-Provide primary connection and emotional glue for all members of family: knowing names and details of who’s who in the children’s lives, who’s being mean and nice, the latest crush, who got the lead in the play, when the next math quiz happens, who needs a tube of glitter for tomorrow’s science project, and all the other infinite events that go on in everyone’s day to day life.

-Serve as that person who makes everyone (else) feel appreciated, seen and known.

Oh, and did I forget, in addition to everything just mentioned (and the infinite things not mentioned), moms usually work full or part time jobs outside the universe that is the home (where children believe moms begin and end).

And finally, in their “free” time, most moms are picking up stuff, putting out fires, answering cries for help, and responding to the unending stream of needs that is the essence of modern mom-hood—all set to the soundtrack of  “can you…would you…will you…”.

What’s most remarkable about the mom job however is, ironically, not the enormity of it. What’s most remarkable is the fact that (from my research) most moms feel unappreciated. Moms from all walks of life describe feeling unacknowledged and unseen for what they do and are for their families. Being a mom these days (and maybe always) seems to be a job that’s taken for granted, thankless for the most part.  It also appears to be unique in that it comes with the expectation that appreciation is not and should not be needed or wanted by the one doing the job.  And in fact, to want or need appreciation as a mom would be self-serving, inappropriate and even shameful.

As a psychotherapist, I talk to women all day about their internal experience, the private experience they don’t usually share with others. Again and again, I hear moms express the deep longing for appreciation, the wish for some acknowledgment from their kids and partner, that they might notice what mom does to make everyone else’s life go well and just plain happen.  As a mom myself, I am remarkably aware of how little appreciation is offered for the amount of effort that being a mom requires, how infrequently gratitudeis expressed for all the important details we attend to. I am also aware that it can feel shameful to admit that I might want my family to occasionally notice and express unprompted appreciation for what I do for each of them individually and also for the family as a whole.  It feels self-indulgent because as moms we’re supposed to be selfless, and certainly not need anything as childish and greedy as appreciation, or at least not want it any day besides mother’s day.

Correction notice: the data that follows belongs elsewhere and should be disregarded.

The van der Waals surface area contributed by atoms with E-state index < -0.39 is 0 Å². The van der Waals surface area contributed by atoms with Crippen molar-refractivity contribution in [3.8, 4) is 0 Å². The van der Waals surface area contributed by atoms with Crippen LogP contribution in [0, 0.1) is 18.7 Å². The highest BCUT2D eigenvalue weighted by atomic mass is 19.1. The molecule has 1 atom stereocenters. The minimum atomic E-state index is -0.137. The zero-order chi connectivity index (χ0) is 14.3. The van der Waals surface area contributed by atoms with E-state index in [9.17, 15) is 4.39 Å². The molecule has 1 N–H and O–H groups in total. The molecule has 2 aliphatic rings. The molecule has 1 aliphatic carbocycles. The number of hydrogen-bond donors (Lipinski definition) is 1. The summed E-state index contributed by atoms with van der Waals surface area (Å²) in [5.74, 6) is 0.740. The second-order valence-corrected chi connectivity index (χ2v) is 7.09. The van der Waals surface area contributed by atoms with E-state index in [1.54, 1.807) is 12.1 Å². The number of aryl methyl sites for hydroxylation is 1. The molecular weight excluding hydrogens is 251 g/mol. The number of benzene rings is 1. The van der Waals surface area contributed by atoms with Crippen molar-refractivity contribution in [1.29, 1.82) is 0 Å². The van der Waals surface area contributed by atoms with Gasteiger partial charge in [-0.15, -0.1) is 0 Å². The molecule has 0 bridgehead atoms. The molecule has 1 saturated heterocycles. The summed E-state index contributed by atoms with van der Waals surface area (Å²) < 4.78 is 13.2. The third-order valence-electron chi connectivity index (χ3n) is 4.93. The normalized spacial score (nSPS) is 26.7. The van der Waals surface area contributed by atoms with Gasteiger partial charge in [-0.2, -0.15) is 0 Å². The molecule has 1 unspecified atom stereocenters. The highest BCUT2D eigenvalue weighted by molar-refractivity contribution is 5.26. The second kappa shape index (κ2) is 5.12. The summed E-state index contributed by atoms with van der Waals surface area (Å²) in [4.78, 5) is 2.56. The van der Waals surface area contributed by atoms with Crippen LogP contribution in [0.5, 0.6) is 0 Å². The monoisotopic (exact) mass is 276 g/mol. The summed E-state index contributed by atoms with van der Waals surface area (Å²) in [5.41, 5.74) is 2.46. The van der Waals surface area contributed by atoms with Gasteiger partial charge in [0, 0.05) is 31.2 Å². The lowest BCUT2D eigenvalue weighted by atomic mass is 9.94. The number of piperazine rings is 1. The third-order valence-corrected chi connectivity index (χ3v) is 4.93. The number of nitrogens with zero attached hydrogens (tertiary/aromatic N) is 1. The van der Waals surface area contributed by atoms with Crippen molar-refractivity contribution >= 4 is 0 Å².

To appreciate something is to value it, be grateful for it, and recognize/acknowledge its importance. As human beings, we all long to be appreciated, to have our goodness seen, our positive intentions and efforts recognized.  We want to be known and valued for what we do that’s helpful.  To want and need appreciation is a primal human longing.

At the same time, kids should experience a time in their life when they get to be fully taken care of without having to be aware of or grateful for anything or anyone, when they’re allowed to be oblivious to the fact that someone is providing for them. There needs to be a totally self-centered period in a child’s life.  And, there needs to be a time when the perfunctory, learned but not yet felt “thank you” is enough for appreciation. It’s not a child’s responsibility to be grateful to her parents for doing their job as parents. And yet, there also comes a time in a child’s life when it is important that she recognize that her parents exist as human beings, that they have feelings, are deserving of appreciation, and are working hard on their children’s behalf. This recognition is an important step in the healthy development from childhood into young adulthood.  Encouraging kids (when they’re ready) to feel empathy and gratitude for parents, not because they have to but because they just do, will ultimately help our children live connected and meaningful lives.

Recently, after a day of doing my job and using every spare minute between clients to arrange travel and other fun activities for my teenage daughter’s summer, and also getting my younger daughter’s medical and thousand other forms sent the different camps she’s in this summer, I disappointingly misspoke, asking my teenager how her French quiz went.  Well, apparently, in my exhaustion and bureaucratic stupor, I got the subject of the quiz wrong and received an icy and supremely agitated, “The quiz was in math.”  That was it, conversation over.  I had to laugh, there wasn’t anything else to do.  Failure, it’s the nature of being a mom.

It’s strange really, our society views things as black or white, either or.  We don’t well tolerate black and white, either and or.  As a mom, my children are the most important part of my life. They bring an ineffable joy and there is no thing or experience for which I could ever be so grateful.  Every day, I am astonished that I get to be a mom to two girls I cherish.  And, simultaneously, I dislike many of the tasks that being a mom involves as they are unpleasant and hard.  It’s an and not a but that separates these two concepts.  Because we want to be consciously appreciated for the incredible work we do, both the work we love and the work we don’t, does not contradict the fact that we choose to be moms and love being moms.  It’s all included…both and.